The U.S. government should pay $56 million to a family that lost four members when a military jet crashed into their San Diego home in 2008, an attorney told a judge Wednesday.
"The magnitude of the loss is tremendous," attorney Brian Panish said during closing arguments of a federal trial over the damages caused by the accident the Marine Corps has blamed on multiple mistakes.
The case is unique because the federal government has acknowledged responsibility but is disputing how much money should be given to the extended family for the death of two children, their mother and grandmother.
U.S. District Judge Jeffrey Miller will make the final decision but did not say after closing arguments ended when he would issue his ruling.
Department of Justice attorneys put the economic losses based largely on the future income of the mother at roughly $1 million. They left it up to Miller to decide how much to give the family for the loss of love and companionship.
The victims cannot seek compensation for grief, suffering or punitive damages.
Panish called for Don Yoon to receive more than $27 million for the emotional and economic loss of his 36-year-old wife, Youngmi Lee Yoon, and their two baby daughters. His mother-in-law also perished in the accident, which set his home ablaze.
He is seeking more than $20 million for the father-in-law for the emotional and economic loss of his wife and his oldest daughter.
During the trial, Panish presented testimony of relatives and photographs to depict a close-knit family originating in a small Korean farming community, where Youngmi's mother, Seokim Kim Lee, was the pillar, taking care of people in her village and her four children, along with her husband, a cattle farmer.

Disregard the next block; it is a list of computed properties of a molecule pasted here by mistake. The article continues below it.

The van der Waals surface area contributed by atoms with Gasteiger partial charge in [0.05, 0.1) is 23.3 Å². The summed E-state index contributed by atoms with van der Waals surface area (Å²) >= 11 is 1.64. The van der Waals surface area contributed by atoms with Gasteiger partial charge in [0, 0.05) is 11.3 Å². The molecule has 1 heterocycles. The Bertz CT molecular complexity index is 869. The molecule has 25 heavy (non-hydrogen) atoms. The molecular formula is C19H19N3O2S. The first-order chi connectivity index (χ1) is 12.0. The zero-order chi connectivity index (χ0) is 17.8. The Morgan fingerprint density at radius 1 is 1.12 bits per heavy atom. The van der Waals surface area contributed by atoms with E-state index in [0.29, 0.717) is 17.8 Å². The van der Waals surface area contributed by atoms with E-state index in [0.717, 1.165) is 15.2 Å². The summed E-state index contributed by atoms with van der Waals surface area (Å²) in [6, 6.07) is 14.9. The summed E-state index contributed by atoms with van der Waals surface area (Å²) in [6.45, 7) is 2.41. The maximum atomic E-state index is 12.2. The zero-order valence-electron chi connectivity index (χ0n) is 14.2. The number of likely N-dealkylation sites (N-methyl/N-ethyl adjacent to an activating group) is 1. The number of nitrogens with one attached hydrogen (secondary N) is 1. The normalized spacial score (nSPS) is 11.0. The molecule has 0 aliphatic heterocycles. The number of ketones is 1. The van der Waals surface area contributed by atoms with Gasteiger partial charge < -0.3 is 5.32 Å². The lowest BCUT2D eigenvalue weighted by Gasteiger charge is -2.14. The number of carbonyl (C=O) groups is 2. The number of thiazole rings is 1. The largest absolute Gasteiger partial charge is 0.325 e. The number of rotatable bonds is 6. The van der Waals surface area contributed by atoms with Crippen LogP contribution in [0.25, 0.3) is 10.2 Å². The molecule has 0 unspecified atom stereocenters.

Youngmi came to the United States in 2004 to marry Yoon.
In video clips taken in Korea, their baby daughter, Grace, is shown playing with Seokim Kim Lee and her husband in a living room filled with their large family.
One by one, the three remaining adult Lee children have testified how their mother's death shattered their lives. Panish is seeking $2.5 million for each one of them, and $1 million for their 89-year-old great grandmother, whom their mother took care of before she was killed. The elder woman died last year.
Recordings of conversations between the Marine pilot and the military ground crews show the pilot was advised to make a potentially safer landing at a nearby Navy base over open water rather than head toward Miramar Air Station over the populated city.
Family members have had to testify mostly through an interpreter and explain the cultural nuances in describing their relationships.
Yoon described hugging his wife, Youngmi, and telling her he loved her that morning before heading to work at his sister's business.
In court filings, Panish pointed out cases in which he has won multi-million dollar awards for families who have lost loved ones in accidents caused by companies or government entities.
He also noted a case in which San Diego Gas & Electric Co. awarded $55.6 million to the heirs of four U.S. Marines who died in a 2004 accident when their helicopters crashed into power lines at Camp Pendleton.
Department of Justice attorneys say those cases are some of the highest claims awarded in California and do not fairly represent this kind of case.
Department of Justice attorneys offered their condolences to the family but have raised doubts about how close they were and how much they depended on each other.
On Monday, they questioned Yoon's father-in-law, Sanghyun Lee, about why he had not visited his eldest daughter in the four years she was in the United States and why he missed her wedding in Las Vegas.
He said the couple planned to hold a bigger wedding in Korea with the entire family.